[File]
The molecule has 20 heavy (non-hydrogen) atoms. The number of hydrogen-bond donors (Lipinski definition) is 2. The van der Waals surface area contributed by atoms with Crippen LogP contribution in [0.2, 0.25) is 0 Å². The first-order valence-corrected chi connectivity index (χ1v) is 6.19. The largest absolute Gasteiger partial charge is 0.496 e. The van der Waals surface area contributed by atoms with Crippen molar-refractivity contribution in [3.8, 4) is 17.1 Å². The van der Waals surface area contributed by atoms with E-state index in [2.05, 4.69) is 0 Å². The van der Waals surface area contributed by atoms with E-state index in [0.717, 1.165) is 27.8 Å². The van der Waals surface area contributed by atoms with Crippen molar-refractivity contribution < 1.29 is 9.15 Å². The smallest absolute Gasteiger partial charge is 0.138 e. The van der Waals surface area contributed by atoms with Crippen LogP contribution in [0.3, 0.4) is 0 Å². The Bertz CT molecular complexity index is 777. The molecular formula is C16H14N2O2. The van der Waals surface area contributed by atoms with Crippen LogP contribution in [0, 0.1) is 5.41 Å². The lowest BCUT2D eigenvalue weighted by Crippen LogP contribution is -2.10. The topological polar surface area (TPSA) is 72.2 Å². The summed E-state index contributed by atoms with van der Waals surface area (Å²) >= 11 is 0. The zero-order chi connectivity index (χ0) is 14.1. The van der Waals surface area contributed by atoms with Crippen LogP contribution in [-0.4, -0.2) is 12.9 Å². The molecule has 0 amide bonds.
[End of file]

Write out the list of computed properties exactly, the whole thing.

The molecule has 20 heavy (non-hydrogen) atoms. The number of hydrogen-bond donors (Lipinski definition) is 2. The van der Waals surface area contributed by atoms with Crippen LogP contribution in [0.2, 0.25) is 0 Å². The first-order valence-corrected chi connectivity index (χ1v) is 6.19. The largest absolute Gasteiger partial charge is 0.496 e. The van der Waals surface area contributed by atoms with Crippen molar-refractivity contribution in [3.8, 4) is 17.1 Å². The van der Waals surface area contributed by atoms with E-state index in [2.05, 4.69) is 0 Å². The van der Waals surface area contributed by atoms with E-state index in [0.717, 1.165) is 27.8 Å². The van der Waals surface area contributed by atoms with Crippen molar-refractivity contribution < 1.29 is 9.15 Å². The smallest absolute Gasteiger partial charge is 0.138 e. The van der Waals surface area contributed by atoms with Crippen LogP contribution in [0.3, 0.4) is 0 Å². The Bertz CT molecular complexity index is 777. The molecular formula is C16H14N2O2. The van der Waals surface area contributed by atoms with Crippen LogP contribution in [0, 0.1) is 5.41 Å². The lowest BCUT2D eigenvalue weighted by Crippen LogP contribution is -2.10. The topological polar surface area (TPSA) is 72.2 Å². The summed E-state index contributed by atoms with van der Waals surface area (Å²) >= 11 is 0. The zero-order chi connectivity index (χ0) is 14.1. The van der Waals surface area contributed by atoms with Crippen LogP contribution in [-0.4, -0.2) is 12.9 Å². The molecule has 0 amide bonds.